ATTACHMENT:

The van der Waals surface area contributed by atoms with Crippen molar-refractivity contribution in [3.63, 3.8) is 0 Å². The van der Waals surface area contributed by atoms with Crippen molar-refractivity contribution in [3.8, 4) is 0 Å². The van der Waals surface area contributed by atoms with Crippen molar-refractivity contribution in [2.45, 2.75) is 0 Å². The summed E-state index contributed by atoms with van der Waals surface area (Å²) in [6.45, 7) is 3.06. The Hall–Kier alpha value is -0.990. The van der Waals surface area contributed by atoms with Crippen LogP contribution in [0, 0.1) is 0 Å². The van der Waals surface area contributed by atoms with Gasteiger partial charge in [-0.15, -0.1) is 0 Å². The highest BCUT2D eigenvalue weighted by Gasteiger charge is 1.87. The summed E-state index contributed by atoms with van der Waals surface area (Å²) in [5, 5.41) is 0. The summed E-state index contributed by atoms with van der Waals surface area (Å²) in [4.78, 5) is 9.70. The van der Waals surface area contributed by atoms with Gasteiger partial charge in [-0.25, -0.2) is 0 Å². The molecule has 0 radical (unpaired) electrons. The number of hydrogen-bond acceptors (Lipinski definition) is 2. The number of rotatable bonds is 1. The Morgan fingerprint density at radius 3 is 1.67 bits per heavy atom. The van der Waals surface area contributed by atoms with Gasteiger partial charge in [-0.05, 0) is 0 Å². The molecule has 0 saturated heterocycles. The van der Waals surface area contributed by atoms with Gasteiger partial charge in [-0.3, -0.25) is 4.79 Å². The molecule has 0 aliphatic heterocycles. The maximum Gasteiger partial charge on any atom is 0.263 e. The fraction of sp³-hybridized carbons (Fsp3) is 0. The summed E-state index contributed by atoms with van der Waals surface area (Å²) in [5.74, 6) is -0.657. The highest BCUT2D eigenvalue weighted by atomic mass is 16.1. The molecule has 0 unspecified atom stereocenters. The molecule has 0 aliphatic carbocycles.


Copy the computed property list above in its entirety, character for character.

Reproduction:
The van der Waals surface area contributed by atoms with Crippen molar-refractivity contribution in [3.63, 3.8) is 0 Å². The van der Waals surface area contributed by atoms with Crippen molar-refractivity contribution in [3.8, 4) is 0 Å². The van der Waals surface area contributed by atoms with Crippen molar-refractivity contribution in [2.45, 2.75) is 0 Å². The summed E-state index contributed by atoms with van der Waals surface area (Å²) in [6.45, 7) is 3.06. The Hall–Kier alpha value is -0.990. The van der Waals surface area contributed by atoms with Crippen LogP contribution in [0, 0.1) is 0 Å². The van der Waals surface area contributed by atoms with Gasteiger partial charge in [-0.15, -0.1) is 0 Å². The highest BCUT2D eigenvalue weighted by Gasteiger charge is 1.87. The summed E-state index contributed by atoms with van der Waals surface area (Å²) in [5, 5.41) is 0. The summed E-state index contributed by atoms with van der Waals surface area (Å²) in [4.78, 5) is 9.70. The van der Waals surface area contributed by atoms with Gasteiger partial charge in [-0.25, -0.2) is 0 Å². The molecule has 0 radical (unpaired) electrons. The number of hydrogen-bond acceptors (Lipinski definition) is 2. The number of rotatable bonds is 1. The Morgan fingerprint density at radius 3 is 1.67 bits per heavy atom. The van der Waals surface area contributed by atoms with Gasteiger partial charge in [-0.05, 0) is 0 Å². The molecule has 0 saturated heterocycles. The van der Waals surface area contributed by atoms with Gasteiger partial charge in [-0.3, -0.25) is 4.79 Å². The molecule has 0 aliphatic heterocycles. The maximum Gasteiger partial charge on any atom is 0.263 e. The fraction of sp³-hybridized carbons (Fsp3) is 0. The summed E-state index contributed by atoms with van der Waals surface area (Å²) in [5.74, 6) is -0.657. The highest BCUT2D eigenvalue weighted by atomic mass is 16.1. The molecule has 0 unspecified atom stereocenters. The molecule has 0 aliphatic carbocycles.